OBSOLETE Editorial

By | 1 February 2015

Tracy Ryan in Western Australia

‘Obsolete’ can only be neutral or pejorative; it is never a compliment. Even those who value the old, the superseded object or mode, are reinstating it so as to deny that the object or mode is obsolete. I can still use it.

Though you may be glad something is obsolete (an oppressive societal attitude, an exploitative work practice) or you may mourn it (you preferred that previous model), in neither case is the quality itself positive. Like ‘dead’, it is a word we seem to agree on. It is not something we want to be.

Yet while ‘dead’ in its literal sense can be firmly anchored by certain criteria, ‘obsolete’ is inherently shifty, as if we need to be told when it applies – and it may not apply in other places, for instance where a newer technology is unavailable. Obsolete for whom? Obsolete is an accusation that can be levelled at anyone or anything: a hot potato nobody wants to catch.

If you are afraid of social judgement you will abjure the obsolete, in case its properties should stick to you; if you are thrifty you will resent the label, because its application forces you to ‘keep up’ – that is, throw away or at best recycle. In a Carmelite monastery there is a room called The Tip, where old objects, parts, bits and bobs, odds and ends, have all been ditched – for retention – over many decades. When anything needs mending or replacing, those nuns will rummage in The Tip to find what they need, in line with their vow of poverty, which doesn’t mean doing-without so much as doing-with.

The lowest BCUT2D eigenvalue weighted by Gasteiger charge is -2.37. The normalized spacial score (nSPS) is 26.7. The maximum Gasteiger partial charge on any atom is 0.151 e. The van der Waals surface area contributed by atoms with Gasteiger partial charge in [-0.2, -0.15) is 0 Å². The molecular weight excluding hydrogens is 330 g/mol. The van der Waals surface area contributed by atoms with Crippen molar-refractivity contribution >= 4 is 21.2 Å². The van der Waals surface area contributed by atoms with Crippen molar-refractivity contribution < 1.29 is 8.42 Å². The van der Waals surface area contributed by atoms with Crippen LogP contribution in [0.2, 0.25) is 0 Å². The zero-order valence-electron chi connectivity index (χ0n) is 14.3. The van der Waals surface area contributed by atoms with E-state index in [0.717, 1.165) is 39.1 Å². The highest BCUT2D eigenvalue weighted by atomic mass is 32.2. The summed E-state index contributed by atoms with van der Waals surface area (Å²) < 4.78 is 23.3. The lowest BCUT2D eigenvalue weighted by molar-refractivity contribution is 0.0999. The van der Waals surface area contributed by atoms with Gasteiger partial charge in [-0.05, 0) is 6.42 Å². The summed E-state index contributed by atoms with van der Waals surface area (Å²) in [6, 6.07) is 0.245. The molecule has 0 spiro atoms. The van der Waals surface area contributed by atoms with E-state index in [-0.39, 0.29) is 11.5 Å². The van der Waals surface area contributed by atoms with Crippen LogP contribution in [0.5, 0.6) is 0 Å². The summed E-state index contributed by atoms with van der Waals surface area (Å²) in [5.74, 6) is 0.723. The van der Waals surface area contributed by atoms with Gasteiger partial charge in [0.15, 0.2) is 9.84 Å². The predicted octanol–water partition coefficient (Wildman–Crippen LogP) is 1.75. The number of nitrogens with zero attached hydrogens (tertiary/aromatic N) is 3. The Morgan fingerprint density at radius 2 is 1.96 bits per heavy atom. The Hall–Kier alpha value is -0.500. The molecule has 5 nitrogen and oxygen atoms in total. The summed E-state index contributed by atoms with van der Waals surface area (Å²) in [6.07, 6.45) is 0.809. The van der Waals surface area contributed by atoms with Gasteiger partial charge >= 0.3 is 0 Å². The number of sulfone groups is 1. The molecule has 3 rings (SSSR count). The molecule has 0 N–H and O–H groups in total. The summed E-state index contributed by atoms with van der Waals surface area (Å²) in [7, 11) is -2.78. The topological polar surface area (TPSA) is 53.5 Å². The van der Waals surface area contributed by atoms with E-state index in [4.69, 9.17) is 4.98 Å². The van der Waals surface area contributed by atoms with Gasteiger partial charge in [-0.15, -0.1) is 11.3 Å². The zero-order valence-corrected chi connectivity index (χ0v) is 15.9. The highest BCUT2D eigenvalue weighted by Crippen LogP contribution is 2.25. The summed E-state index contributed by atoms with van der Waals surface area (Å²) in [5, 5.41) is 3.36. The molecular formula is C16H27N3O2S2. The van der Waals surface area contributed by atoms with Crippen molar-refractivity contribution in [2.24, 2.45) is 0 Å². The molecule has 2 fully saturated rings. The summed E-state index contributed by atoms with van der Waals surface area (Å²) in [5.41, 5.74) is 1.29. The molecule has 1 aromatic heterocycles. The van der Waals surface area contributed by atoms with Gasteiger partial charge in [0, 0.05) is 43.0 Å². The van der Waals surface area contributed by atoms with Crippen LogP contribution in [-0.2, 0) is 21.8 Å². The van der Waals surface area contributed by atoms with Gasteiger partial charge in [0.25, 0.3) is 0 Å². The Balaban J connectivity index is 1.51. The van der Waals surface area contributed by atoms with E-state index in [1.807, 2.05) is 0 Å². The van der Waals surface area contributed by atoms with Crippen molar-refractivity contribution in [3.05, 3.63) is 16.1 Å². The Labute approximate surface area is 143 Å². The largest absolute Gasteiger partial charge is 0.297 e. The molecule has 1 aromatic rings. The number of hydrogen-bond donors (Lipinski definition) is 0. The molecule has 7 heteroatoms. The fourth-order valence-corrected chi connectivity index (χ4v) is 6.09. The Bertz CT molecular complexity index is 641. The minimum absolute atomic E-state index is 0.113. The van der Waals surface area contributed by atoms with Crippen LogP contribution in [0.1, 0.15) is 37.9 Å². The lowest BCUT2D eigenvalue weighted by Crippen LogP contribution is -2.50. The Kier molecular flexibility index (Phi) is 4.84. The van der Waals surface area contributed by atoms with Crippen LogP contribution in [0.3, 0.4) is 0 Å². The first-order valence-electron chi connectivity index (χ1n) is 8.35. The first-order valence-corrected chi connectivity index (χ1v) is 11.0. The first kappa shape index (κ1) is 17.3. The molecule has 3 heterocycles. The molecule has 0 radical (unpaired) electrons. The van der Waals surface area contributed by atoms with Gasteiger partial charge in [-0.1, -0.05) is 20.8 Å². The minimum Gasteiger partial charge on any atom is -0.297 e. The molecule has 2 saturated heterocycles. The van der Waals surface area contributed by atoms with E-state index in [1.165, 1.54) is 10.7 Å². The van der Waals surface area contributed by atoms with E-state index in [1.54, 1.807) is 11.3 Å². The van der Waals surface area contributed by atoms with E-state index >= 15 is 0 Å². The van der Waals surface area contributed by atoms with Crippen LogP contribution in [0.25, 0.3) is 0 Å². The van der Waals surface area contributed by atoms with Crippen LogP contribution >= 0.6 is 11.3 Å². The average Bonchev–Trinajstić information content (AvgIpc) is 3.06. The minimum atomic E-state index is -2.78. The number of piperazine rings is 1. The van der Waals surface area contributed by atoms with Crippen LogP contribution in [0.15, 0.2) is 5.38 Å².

I’m not advocating a Carmelite way of life, just noting that separation from ‘the world’ can entail the persistence of an earlier mode (an obsolete practice?) that also internally resists obsolescence – you can fix or preserve or augment it, you don’t have to upgrade … It’s already a cliché (so what?) to point out that our parents’ or grandparents’ generation had a different relation to the durability of objects; it wasn’t just nuns.

Though the word impinges on so many fields, it was the technological aspect that first provoked this as a Cordite Poetry Review theme for me. There is shocking waste and exploitation allied to the concept of the obsolete in the writer’s working tools (try using a laptop for more than a few years; try getting it repaired; try not being pressured to acquire a newer gadget). If you resist upgrading (exactly as with cars) many people assume it’s because you’re stingy or stupid – why would you not want faster and better? A friend says jauntily – but do I detect a note of doggedness covering desperation? – ‘You have to keep up!’

However much we theorise or make into metaphor the obsolete and its near relations – waste, the redundant, the superseded – there is a real-world politics around them that cannot be rarefied away or rendered abstruse. The poems in this issue may address those matters directly, or may appear only tangentially connected, drawing on one aspect of the old, the former, the outmoded, the replaced, the now-absent: T. R. Hummer’s ‘Donkey’, for example, or J. P. Quinton’s ‘Seven Years, to the Day’.